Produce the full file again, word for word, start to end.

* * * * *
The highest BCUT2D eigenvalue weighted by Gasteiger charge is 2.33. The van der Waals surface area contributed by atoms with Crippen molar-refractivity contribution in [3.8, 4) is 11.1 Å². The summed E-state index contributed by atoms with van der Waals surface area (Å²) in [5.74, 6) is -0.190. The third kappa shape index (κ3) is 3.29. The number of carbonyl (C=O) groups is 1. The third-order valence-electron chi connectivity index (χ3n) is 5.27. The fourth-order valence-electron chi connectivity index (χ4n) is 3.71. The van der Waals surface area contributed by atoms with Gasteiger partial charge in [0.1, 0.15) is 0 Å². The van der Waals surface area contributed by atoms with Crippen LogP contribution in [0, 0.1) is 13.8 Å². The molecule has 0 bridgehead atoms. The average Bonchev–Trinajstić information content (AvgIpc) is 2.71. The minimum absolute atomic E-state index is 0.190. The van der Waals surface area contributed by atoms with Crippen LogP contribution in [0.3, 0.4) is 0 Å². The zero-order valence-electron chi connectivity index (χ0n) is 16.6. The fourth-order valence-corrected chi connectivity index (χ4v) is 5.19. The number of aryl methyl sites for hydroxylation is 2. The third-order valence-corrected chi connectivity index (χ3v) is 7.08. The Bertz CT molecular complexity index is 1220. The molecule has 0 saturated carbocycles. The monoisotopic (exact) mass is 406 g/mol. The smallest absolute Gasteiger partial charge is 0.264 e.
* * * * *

The highest BCUT2D eigenvalue weighted by Gasteiger charge is 2.33. The van der Waals surface area contributed by atoms with Crippen molar-refractivity contribution in [3.8, 4) is 11.1 Å². The summed E-state index contributed by atoms with van der Waals surface area (Å²) in [5.74, 6) is -0.190. The third kappa shape index (κ3) is 3.29. The number of carbonyl (C=O) groups is 1. The third-order valence-electron chi connectivity index (χ3n) is 5.27. The fourth-order valence-electron chi connectivity index (χ4n) is 3.71. The van der Waals surface area contributed by atoms with Gasteiger partial charge in [0.1, 0.15) is 0 Å². The van der Waals surface area contributed by atoms with Crippen LogP contribution in [0, 0.1) is 13.8 Å². The molecule has 0 bridgehead atoms. The average Bonchev–Trinajstić information content (AvgIpc) is 2.71. The minimum absolute atomic E-state index is 0.190. The van der Waals surface area contributed by atoms with Crippen LogP contribution in [0.3, 0.4) is 0 Å². The zero-order valence-electron chi connectivity index (χ0n) is 16.6. The fourth-order valence-corrected chi connectivity index (χ4v) is 5.19. The number of aryl methyl sites for hydroxylation is 2. The third-order valence-corrected chi connectivity index (χ3v) is 7.08. The Bertz CT molecular complexity index is 1220. The molecule has 0 saturated carbocycles. The monoisotopic (exact) mass is 406 g/mol. The smallest absolute Gasteiger partial charge is 0.264 e.